This video forms part of a 7-part video series on Understanding Psoriasis.
This is the 1st video in the series.
TRANSCRIPT: Of people with psoriasis, 11 to 40 percent also develop arthritis, typically between the ages of 20 and 50. Called psoriatic arthritis, this condition causes joint stiffness in the morning, along with inflammation and pain in the fingers and spine. Pink scales also appear on the knees, elbows, lower back, and chest. If the condition is left untreated, it can cause permanent damage to the joints. A recent study indicated that people with severe cases of psoriasis are more likely to develop other serious complications, including depression, obesity, cardiovascular disease, hypertension, diabetes, cancer, and immune-related conditions, such as Crohn's disease.
Psoriasis is a skin disorder driven by the immune system, involving a type of white blood cell called a 'T cell'. Normally, T cells help protect the body against infection and disease. In the case of psoriasis, T cells become so active that they trigger other immune responses, which lead to inflammation and to rapid turnover of skin cells. In many cases, there is a family history of psoriasis. Researchers have studied a large number of families affected by psoriasis and identified genes linked to the disease. Genes govern every bodily function, determining the traits passed from parent to child.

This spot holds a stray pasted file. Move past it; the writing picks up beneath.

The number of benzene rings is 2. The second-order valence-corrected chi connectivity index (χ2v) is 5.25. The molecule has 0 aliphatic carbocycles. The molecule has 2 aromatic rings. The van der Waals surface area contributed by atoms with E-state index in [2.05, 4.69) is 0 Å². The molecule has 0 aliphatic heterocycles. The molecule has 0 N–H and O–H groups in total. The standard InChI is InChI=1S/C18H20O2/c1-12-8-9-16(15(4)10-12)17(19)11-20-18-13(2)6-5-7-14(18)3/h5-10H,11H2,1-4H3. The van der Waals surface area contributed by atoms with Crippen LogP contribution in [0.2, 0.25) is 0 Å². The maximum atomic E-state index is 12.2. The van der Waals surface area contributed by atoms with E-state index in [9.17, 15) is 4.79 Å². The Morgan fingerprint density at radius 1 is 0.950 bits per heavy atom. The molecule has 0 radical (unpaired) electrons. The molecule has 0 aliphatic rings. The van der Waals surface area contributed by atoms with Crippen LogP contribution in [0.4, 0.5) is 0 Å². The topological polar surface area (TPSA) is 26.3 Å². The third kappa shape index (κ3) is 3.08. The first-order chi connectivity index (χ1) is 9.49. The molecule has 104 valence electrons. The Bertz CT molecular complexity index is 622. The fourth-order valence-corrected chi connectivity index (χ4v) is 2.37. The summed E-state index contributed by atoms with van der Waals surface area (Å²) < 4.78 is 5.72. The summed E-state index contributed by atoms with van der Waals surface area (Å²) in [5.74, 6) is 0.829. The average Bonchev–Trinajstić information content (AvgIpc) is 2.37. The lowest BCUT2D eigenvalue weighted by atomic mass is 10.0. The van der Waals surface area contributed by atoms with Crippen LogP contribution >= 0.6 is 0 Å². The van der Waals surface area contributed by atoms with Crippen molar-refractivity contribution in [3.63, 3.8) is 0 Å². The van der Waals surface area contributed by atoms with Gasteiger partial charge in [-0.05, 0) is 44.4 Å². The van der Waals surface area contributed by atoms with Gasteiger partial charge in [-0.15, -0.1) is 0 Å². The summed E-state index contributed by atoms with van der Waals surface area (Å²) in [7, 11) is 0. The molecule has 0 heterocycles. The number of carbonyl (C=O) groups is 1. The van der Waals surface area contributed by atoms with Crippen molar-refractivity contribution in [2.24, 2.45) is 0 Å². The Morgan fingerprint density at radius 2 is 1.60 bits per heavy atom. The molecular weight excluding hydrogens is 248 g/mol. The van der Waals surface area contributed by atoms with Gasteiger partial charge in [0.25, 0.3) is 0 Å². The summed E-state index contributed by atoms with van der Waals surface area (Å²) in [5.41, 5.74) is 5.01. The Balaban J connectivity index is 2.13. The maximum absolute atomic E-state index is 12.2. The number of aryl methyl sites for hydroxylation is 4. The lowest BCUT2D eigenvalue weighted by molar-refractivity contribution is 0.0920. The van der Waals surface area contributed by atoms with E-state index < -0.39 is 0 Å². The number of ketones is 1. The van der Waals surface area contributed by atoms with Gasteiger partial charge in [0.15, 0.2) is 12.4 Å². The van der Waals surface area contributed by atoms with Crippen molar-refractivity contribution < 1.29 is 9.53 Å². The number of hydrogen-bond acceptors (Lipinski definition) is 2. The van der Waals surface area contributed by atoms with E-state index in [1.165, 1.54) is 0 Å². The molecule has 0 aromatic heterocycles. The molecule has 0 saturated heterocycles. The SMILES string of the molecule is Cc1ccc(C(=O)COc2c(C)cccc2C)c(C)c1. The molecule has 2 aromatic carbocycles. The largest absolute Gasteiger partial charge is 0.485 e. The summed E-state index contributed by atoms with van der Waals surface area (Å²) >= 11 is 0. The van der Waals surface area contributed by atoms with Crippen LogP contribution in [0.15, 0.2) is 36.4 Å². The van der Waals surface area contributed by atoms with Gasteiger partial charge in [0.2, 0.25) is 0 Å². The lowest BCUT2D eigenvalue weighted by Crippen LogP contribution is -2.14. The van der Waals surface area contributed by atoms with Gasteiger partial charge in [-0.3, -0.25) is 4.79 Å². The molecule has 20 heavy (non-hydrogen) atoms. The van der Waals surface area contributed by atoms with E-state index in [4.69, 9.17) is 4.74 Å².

Want to learn more about how to cure psoriasis at home?